It is unclear if any such options were explored before the relocation. When I contacted the forest department, I was told that all the information is available on the department’s website. But the website does not contain any information about the resettlement procedures for the people of Talgaon or for other villages in the buffer and core areas.
Section 38 (V) of the Wildlife (Protection) Act also says that “the State Government shall, while preparing a Tiger Conservation Plan, ensure the agricultural, livelihood, developmental and other interests of the people living in tiger bearing forests or a tiger reserve.”
This too was overlooked. The move to Sarathpura adversely affected the Adivasis’ livelihoods, which were linked to the forest ecosystem. In Talgaon, Babulal’s family had cultivated urad and maize on around five acres. In summers, like other families, they collected and sold mahua flowers (for a local brew), tendu leaves (used for making beedis) and chironji seeds (usually used in kheers). The Kuandhar community’s traditional occupation was collecting and selling the bark of the khair or catechu tree, an important ingredient in the preparation of paan.
The relocation ruptured these traditional livelihoods. Now, whenever work is available, Babulal Kuandhar earns Rs. 200-250 a day as a farm labourer in the nearby village of Tara, or by working at construction sites across Amanganj tehsil, where contractors negotiate the daily wages.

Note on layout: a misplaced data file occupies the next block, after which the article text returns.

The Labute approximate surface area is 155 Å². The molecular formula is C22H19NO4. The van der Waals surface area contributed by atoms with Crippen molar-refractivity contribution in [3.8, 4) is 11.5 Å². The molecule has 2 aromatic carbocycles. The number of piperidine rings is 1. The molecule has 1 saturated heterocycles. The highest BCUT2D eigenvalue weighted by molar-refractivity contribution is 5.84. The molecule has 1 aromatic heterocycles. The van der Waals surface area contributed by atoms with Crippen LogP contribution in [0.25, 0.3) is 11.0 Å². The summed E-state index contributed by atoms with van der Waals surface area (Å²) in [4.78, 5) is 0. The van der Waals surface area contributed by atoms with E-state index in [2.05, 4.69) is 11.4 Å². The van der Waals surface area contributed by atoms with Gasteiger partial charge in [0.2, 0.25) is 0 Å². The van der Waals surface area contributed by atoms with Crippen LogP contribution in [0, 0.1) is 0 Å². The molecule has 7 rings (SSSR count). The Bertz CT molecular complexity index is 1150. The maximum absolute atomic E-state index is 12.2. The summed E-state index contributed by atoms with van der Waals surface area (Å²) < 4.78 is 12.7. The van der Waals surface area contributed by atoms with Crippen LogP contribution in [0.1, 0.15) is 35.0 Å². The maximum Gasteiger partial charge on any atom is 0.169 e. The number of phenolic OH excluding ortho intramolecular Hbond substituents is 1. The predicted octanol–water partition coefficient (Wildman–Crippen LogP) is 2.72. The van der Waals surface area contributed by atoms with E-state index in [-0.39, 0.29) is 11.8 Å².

“We had everything back then in the forest – tendu, mahua, chironji, everything was there. In summers we collected and sold them. But now the rangers don’t allow us to enter the forest to even collect firewood,” Babulal’s mother Shoba says.
After losing their farmland in Talgaon, Bharat Kuandhar and his two brothers also leased five acres in Sarathpura, where they now cultivate urad, wheat and maize. Bharat takes care of the farm and works at construction sites in Amanganj and Panna town when work is available. His brothers are migrant labourers, working mostly at construction sites in cities such as Delhi and Sonipat. Like them, after the harvest in September, many from Talgaon migrate to other states in search of daily wage work.